For those of you who are in Austin for SXSW on Sunday, March 15, you can see Brunner on a panel, “Trilogy: A Killer Network Can Transform Your Town” at the Hilton from 9:30 am -10:30 am.

    Keep an eye out for Heather Brunner and other leading women and minority talent who will lead our EdTech transformation in more complete, collaborative, and diverse ways. Ask how you can be a partner of a technological future where talent comes in many forms of leadership, developing, directing, and delivering the best learning and living experiences for all.

  • Viral Facebook Photo Helps Woman Reunite With Her Long-Lost Mom After More Than 20 Years Apart
    After decades apart, a woman and her mother have been reunited — in part, due to the Internet.

    U.K. native Stacey Lee hadn’t seen her mother, Brenda Drake, since she was sent to live with her father and two brothers when she was 2 years old, according to a press release from Cavendish Press. For years, the now-23-year-old tried to find Drake but had no luck. At her boyfriend’s suggestion, Lee took a picture holding a poster she had made with her mother’s information on it, and shared it on Facebook, in hopes that the online community could help her.

    facebook plea
    The photo that went viral.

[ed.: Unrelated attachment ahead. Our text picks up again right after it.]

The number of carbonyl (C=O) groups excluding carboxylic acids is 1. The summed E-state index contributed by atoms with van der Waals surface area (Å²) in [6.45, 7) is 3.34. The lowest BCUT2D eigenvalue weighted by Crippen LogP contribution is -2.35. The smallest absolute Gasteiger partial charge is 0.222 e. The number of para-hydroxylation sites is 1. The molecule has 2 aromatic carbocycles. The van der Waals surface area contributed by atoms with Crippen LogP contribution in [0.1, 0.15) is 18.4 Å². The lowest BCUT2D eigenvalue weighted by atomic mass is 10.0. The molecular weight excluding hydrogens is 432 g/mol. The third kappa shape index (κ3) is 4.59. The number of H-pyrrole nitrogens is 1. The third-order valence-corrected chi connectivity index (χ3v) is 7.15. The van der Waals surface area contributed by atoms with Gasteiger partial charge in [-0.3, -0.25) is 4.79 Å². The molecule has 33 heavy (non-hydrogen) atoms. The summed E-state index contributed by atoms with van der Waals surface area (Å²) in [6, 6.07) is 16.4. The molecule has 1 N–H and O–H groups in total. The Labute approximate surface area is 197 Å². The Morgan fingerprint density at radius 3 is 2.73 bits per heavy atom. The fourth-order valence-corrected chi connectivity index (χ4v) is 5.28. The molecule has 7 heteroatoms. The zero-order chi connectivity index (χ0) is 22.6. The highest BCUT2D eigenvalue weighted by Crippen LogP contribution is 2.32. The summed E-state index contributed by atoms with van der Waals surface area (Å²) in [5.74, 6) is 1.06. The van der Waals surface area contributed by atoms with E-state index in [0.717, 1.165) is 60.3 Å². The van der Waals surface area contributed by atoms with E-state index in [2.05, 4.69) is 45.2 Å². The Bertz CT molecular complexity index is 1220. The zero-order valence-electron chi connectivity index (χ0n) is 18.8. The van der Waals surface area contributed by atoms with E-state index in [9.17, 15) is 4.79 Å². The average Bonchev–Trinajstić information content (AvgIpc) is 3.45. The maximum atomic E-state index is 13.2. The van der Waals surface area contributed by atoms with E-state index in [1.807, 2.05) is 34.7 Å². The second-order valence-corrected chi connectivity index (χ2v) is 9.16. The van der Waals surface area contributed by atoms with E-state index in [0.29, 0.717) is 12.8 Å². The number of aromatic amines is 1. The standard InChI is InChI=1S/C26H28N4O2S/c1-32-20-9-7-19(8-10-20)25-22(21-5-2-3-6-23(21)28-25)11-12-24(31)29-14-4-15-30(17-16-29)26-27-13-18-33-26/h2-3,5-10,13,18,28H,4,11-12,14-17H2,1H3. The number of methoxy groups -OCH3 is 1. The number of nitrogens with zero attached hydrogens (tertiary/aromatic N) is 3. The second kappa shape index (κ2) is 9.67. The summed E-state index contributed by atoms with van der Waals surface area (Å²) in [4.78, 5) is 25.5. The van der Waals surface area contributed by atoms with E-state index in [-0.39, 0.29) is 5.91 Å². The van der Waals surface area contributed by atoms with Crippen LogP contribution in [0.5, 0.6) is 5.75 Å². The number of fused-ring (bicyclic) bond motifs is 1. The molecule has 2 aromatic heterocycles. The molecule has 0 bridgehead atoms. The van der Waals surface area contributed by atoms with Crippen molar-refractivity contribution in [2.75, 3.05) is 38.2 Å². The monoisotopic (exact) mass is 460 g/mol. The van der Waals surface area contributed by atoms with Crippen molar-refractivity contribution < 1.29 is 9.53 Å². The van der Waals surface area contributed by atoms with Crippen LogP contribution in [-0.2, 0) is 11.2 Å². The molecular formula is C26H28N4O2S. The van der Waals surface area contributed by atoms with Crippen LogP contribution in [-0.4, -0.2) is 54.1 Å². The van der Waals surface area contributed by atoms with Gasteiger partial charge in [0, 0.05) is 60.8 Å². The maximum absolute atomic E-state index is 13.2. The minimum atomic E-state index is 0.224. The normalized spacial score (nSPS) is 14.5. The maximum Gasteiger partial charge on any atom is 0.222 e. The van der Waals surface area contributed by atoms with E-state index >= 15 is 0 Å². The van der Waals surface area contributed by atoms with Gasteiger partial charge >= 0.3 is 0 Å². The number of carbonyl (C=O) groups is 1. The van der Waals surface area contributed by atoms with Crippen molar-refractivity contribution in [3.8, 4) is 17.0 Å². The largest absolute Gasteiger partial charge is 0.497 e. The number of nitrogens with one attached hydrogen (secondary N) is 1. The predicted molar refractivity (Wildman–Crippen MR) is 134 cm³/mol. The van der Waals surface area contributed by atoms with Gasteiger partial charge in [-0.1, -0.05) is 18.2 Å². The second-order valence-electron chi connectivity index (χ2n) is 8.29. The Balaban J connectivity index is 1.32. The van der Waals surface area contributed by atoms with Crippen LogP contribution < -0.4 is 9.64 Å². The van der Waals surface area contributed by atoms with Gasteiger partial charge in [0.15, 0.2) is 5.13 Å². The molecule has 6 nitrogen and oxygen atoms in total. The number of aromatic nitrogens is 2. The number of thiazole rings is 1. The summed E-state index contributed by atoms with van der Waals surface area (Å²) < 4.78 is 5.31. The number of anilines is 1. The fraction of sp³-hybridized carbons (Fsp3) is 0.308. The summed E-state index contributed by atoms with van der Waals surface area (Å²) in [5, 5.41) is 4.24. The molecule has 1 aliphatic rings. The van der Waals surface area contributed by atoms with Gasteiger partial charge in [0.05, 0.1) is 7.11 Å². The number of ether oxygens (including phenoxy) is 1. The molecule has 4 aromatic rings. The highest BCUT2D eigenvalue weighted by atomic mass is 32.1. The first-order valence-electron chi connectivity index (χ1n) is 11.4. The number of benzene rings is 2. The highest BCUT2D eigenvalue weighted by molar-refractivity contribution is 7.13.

The board read:

    “Looking for my birth mother Brenda Elizabeth Davies. (May have another name) Born in Leyland. Had me in Manchester General 21st Oct. 1991. I also have 2 other brothers from my mum. If you have anything please contact me.”

    The 23-year-old’s post quickly caught the attention of people across Facebook, and was shared more than 100,000 times. Within a day, Kerianne Davies, a woman who claimed to be Lee’s cousin contacted her, and put her in touch with Drake.

    Lee and her mother made plans, and in late February, the pair saw each other for the first time in about 21 years.

    facebook plea
    Stacey Lee with her birth mother, Brenda Drake.

    “I went to meet her in a pub and when I saw her, I just hugged her and we both cried,” Lee said of the reunion, according to the release. “We were in shock. It was very emotional. We look a lot like each other and I am quite shy and quiet like her.”